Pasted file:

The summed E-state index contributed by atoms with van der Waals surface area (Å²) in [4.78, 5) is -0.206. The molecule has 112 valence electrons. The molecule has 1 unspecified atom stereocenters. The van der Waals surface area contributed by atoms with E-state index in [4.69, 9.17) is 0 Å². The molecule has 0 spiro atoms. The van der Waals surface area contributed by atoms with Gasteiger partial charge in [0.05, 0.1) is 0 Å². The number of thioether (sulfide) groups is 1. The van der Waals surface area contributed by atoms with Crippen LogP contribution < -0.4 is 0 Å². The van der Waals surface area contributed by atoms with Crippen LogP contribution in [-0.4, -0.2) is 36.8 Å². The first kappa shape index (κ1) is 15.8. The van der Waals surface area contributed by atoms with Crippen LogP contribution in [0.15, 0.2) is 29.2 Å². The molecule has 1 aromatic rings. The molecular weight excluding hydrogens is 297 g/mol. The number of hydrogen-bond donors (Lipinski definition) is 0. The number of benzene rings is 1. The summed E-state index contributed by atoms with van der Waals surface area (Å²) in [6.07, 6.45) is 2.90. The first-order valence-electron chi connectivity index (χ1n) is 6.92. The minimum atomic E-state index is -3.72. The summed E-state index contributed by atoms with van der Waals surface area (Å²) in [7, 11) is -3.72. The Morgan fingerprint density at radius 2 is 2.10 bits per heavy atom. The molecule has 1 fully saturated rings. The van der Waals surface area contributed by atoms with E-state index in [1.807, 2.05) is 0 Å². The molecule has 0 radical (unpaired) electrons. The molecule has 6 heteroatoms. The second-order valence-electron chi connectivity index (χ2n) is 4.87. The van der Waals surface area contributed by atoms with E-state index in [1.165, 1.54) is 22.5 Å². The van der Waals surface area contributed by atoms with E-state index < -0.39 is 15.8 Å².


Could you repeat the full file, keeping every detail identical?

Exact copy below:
The summed E-state index contributed by atoms with van der Waals surface area (Å²) in [4.78, 5) is -0.206. The molecule has 112 valence electrons. The molecule has 1 unspecified atom stereocenters. The van der Waals surface area contributed by atoms with E-state index in [4.69, 9.17) is 0 Å². The molecule has 0 spiro atoms. The van der Waals surface area contributed by atoms with Gasteiger partial charge in [0.05, 0.1) is 0 Å². The number of thioether (sulfide) groups is 1. The van der Waals surface area contributed by atoms with Crippen LogP contribution < -0.4 is 0 Å². The van der Waals surface area contributed by atoms with Crippen LogP contribution in [-0.4, -0.2) is 36.8 Å². The first kappa shape index (κ1) is 15.8. The van der Waals surface area contributed by atoms with Crippen LogP contribution in [0.15, 0.2) is 29.2 Å². The molecule has 1 aromatic rings. The molecular weight excluding hydrogens is 297 g/mol. The number of hydrogen-bond donors (Lipinski definition) is 0. The number of benzene rings is 1. The summed E-state index contributed by atoms with van der Waals surface area (Å²) in [6.07, 6.45) is 2.90. The first-order valence-electron chi connectivity index (χ1n) is 6.92. The minimum atomic E-state index is -3.72. The summed E-state index contributed by atoms with van der Waals surface area (Å²) in [7, 11) is -3.72. The Morgan fingerprint density at radius 2 is 2.10 bits per heavy atom. The molecule has 1 fully saturated rings. The van der Waals surface area contributed by atoms with E-state index in [1.807, 2.05) is 0 Å². The molecule has 0 radical (unpaired) electrons. The molecule has 6 heteroatoms. The second-order valence-electron chi connectivity index (χ2n) is 4.87. The van der Waals surface area contributed by atoms with E-state index in [1.165, 1.54) is 22.5 Å². The van der Waals surface area contributed by atoms with E-state index < -0.39 is 15.8 Å².